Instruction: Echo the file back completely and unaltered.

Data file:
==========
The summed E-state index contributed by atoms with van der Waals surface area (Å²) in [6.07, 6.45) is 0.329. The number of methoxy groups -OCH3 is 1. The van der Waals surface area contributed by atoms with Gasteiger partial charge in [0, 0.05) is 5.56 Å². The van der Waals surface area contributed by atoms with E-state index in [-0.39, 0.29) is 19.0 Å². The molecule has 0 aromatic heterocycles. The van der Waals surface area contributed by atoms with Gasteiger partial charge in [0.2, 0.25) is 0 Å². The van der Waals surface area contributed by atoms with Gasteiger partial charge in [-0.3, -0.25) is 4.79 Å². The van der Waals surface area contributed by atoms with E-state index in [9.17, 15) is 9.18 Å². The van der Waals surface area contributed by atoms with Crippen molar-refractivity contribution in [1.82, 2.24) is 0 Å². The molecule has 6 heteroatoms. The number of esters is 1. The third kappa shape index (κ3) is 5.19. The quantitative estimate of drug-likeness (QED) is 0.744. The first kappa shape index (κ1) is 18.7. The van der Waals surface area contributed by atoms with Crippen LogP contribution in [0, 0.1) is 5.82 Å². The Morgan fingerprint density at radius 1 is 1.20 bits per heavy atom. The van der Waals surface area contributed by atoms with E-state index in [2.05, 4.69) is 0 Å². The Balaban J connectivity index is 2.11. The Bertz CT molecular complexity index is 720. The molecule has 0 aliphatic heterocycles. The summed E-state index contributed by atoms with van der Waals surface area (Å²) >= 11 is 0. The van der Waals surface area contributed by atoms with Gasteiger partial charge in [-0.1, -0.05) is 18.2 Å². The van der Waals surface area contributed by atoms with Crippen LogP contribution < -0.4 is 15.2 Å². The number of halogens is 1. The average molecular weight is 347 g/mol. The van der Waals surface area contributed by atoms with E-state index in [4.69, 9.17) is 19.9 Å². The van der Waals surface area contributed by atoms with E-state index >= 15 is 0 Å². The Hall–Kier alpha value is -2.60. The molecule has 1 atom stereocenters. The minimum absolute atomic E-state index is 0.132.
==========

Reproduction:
The summed E-state index contributed by atoms with van der Waals surface area (Å²) in [6.07, 6.45) is 0.329. The number of methoxy groups -OCH3 is 1. The van der Waals surface area contributed by atoms with Gasteiger partial charge in [0, 0.05) is 5.56 Å². The van der Waals surface area contributed by atoms with E-state index in [-0.39, 0.29) is 19.0 Å². The molecule has 0 aromatic heterocycles. The van der Waals surface area contributed by atoms with Gasteiger partial charge in [0.2, 0.25) is 0 Å². The van der Waals surface area contributed by atoms with Gasteiger partial charge in [-0.3, -0.25) is 4.79 Å². The van der Waals surface area contributed by atoms with E-state index in [9.17, 15) is 9.18 Å². The van der Waals surface area contributed by atoms with Crippen molar-refractivity contribution in [1.82, 2.24) is 0 Å². The molecule has 6 heteroatoms. The number of esters is 1. The third kappa shape index (κ3) is 5.19. The quantitative estimate of drug-likeness (QED) is 0.744. The first kappa shape index (κ1) is 18.7. The van der Waals surface area contributed by atoms with Crippen LogP contribution in [0, 0.1) is 5.82 Å². The Morgan fingerprint density at radius 1 is 1.20 bits per heavy atom. The van der Waals surface area contributed by atoms with E-state index in [2.05, 4.69) is 0 Å². The Balaban J connectivity index is 2.11. The Bertz CT molecular complexity index is 720. The molecule has 0 aliphatic heterocycles. The summed E-state index contributed by atoms with van der Waals surface area (Å²) >= 11 is 0. The van der Waals surface area contributed by atoms with Gasteiger partial charge in [-0.1, -0.05) is 18.2 Å². The van der Waals surface area contributed by atoms with Crippen LogP contribution < -0.4 is 15.2 Å². The number of halogens is 1. The average molecular weight is 347 g/mol. The van der Waals surface area contributed by atoms with E-state index in [4.69, 9.17) is 19.9 Å². The van der Waals surface area contributed by atoms with E-state index >= 15 is 0 Å². The Hall–Kier alpha value is -2.60. The molecule has 1 atom stereocenters. The minimum absolute atomic E-state index is 0.132.